Don't get me wrong, I don't relish the idea of making that sort of information more readily available; what peaceful minded person would? But if the alternative is chilling human knowledge, and the empirical evidence shows that it is already happening, what choice do I have?

    • by Anonymous Coward

      Maybe even make it a bootable distro

      The problem here would be trust - way too easy to make a complete spy-ware distro and tell people that it is your "truly locked down" one instead.
      The solution isn't going backward in technology (sneaker instead of fiber), the solution is restoring privacy and anonymity with better technology.

      • by PaddyM ( 45763 )

        What we need are nickel pages in a book. For some reason Thomas Edison thought he could store 1000s of books in the same space as a paper book, although his invention never came to be, and so I don't really know what he was talking about.

    • First of all, the cost of distributing information is fixed at the cost of distributing information. Those $20 DVDs? Bullshit, those cost $1 at most.

      Secondly, have you examined your racism? You are opposing the President of the United States, who is just as peaceful minded as you. If you're opposed to him, you are quite likely a racist. You need to stop doing that. You're wrong.

      • by Bob9113 ( 14996 )

        Those $20 DVDs? Bullshit, those cost $1 at most.

        Oh, yeah, for sure (though I'm thinking memory sticks, not DVDs, since optical drives are going the way of the dinosaur). But I'm also helping launch a hackerspace, and I figure if you let the hackerspaces generate a little funding, at a price that people would be happy to pay, everyone wins.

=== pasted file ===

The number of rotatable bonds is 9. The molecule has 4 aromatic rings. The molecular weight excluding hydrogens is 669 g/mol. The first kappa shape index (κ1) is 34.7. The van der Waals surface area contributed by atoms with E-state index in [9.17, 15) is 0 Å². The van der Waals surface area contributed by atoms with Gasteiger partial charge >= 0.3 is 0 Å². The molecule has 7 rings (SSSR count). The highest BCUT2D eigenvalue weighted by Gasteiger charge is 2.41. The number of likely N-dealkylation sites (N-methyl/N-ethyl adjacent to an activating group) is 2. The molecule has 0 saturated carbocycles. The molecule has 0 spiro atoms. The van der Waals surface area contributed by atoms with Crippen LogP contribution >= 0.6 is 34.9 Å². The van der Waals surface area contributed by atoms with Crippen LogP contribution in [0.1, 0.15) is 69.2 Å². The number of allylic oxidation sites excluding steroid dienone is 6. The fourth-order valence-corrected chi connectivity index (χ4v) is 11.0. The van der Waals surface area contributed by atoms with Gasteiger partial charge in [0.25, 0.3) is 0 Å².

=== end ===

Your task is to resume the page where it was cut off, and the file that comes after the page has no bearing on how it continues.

I also assume most would also let you bring your own stick and write a copy on demand. Just the idea of having a wicker basket full of sticks ready to subvert the masses a

    • The problem is that every one of those SUB sticks comes pre-loaded(for your convenience...) with all manner of NSA spyware.
      • by Bob9113 ( 14996 )

        The problem is that every one of those SUB sticks comes pre-loaded(for your convenience...) with all manner of NSA spyware.

        I don't know about your local hackerspaces, but the ones I go to all have at least a few people who are pretty hardcore about infosec. If one of those guys says he did is best to make it clean, I would trust both his integrity and ability.

        But, the truth is your point still has a great deal of merit. Potentially you could also sell a Raspberry Pi box for the true tinfoil hat afficionado.

  • by Charliemopps ( 1157495 ) on Monday May 05, 2014 @02:49PM (#46921315)

    Post Snowden? Can we stop blaming the one guy that did the right thing for uncovering the mountain of shit our government had piled up for itself? He didn't even release it all, a lot of the revelations have come from FOIA requests!

    It'd would be like calling "Post Woodward, Nixon was impeached" That Woodward jerk! How could he do such a thing!

    I'm fairly certain this "Post Snowden" line was written wholesale by the NSA. Way to perpetuate propaganda Slashdot.

    • Settle down, Beavis- the impression I get from this is post-snowden, aka after Snowden has revealed what pieces of shit are government actually are (confirmed might be more accurate for some) people are willing up to the fact that yes, they really are watching us and adjusting their search habits accordingly. I wouldn't say 'blame' as much as 'give proper credit to'.
    • by AHuxley ( 892839 )
      A lot of people have been very heroic whistelblowers over many years and have faced a lot of court time. []